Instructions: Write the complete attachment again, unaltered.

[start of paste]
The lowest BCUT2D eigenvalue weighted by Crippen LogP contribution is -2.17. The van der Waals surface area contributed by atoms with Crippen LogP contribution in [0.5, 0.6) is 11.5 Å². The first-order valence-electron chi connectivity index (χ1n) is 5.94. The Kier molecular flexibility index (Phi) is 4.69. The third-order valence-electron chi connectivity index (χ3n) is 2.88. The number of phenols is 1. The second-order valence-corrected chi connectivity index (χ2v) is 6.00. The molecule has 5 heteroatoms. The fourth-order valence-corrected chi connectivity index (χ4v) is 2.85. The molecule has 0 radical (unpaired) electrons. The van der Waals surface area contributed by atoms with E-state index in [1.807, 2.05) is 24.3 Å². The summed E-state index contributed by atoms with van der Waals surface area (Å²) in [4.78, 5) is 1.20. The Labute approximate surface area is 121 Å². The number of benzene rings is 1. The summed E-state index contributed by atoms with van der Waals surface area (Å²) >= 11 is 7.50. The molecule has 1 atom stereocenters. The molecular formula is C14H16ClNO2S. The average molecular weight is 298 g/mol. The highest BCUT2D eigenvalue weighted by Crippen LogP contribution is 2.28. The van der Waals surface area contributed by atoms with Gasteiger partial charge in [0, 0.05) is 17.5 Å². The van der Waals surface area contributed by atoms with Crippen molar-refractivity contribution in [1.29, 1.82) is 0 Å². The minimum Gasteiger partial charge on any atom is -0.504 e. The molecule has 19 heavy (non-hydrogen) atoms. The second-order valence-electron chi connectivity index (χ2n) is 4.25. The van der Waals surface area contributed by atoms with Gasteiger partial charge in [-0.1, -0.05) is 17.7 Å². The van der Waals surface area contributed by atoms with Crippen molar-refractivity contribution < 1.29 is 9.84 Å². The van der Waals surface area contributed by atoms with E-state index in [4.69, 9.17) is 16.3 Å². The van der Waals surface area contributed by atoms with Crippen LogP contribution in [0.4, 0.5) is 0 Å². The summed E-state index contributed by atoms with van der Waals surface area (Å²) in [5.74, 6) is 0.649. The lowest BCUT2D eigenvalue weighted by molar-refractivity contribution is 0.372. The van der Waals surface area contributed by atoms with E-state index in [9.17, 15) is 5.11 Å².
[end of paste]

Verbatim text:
The lowest BCUT2D eigenvalue weighted by Crippen LogP contribution is -2.17. The van der Waals surface area contributed by atoms with Crippen LogP contribution in [0.5, 0.6) is 11.5 Å². The first-order valence-electron chi connectivity index (χ1n) is 5.94. The Kier molecular flexibility index (Phi) is 4.69. The third-order valence-electron chi connectivity index (χ3n) is 2.88. The number of phenols is 1. The second-order valence-corrected chi connectivity index (χ2v) is 6.00. The molecule has 5 heteroatoms. The fourth-order valence-corrected chi connectivity index (χ4v) is 2.85. The molecule has 0 radical (unpaired) electrons. The van der Waals surface area contributed by atoms with E-state index in [1.807, 2.05) is 24.3 Å². The summed E-state index contributed by atoms with van der Waals surface area (Å²) in [4.78, 5) is 1.20. The Labute approximate surface area is 121 Å². The number of benzene rings is 1. The summed E-state index contributed by atoms with van der Waals surface area (Å²) >= 11 is 7.50. The molecule has 1 atom stereocenters. The molecular formula is C14H16ClNO2S. The average molecular weight is 298 g/mol. The highest BCUT2D eigenvalue weighted by Crippen LogP contribution is 2.28. The van der Waals surface area contributed by atoms with Gasteiger partial charge in [0, 0.05) is 17.5 Å². The van der Waals surface area contributed by atoms with Crippen molar-refractivity contribution in [1.29, 1.82) is 0 Å². The minimum Gasteiger partial charge on any atom is -0.504 e. The molecule has 19 heavy (non-hydrogen) atoms. The second-order valence-electron chi connectivity index (χ2n) is 4.25. The van der Waals surface area contributed by atoms with Gasteiger partial charge in [-0.1, -0.05) is 17.7 Å². The van der Waals surface area contributed by atoms with Crippen molar-refractivity contribution < 1.29 is 9.84 Å². The van der Waals surface area contributed by atoms with E-state index in [4.69, 9.17) is 16.3 Å². The van der Waals surface area contributed by atoms with Crippen LogP contribution in [0.4, 0.5) is 0 Å². The summed E-state index contributed by atoms with van der Waals surface area (Å²) in [5.74, 6) is 0.649. The lowest BCUT2D eigenvalue weighted by molar-refractivity contribution is 0.372. The van der Waals surface area contributed by atoms with E-state index in [9.17, 15) is 5.11 Å².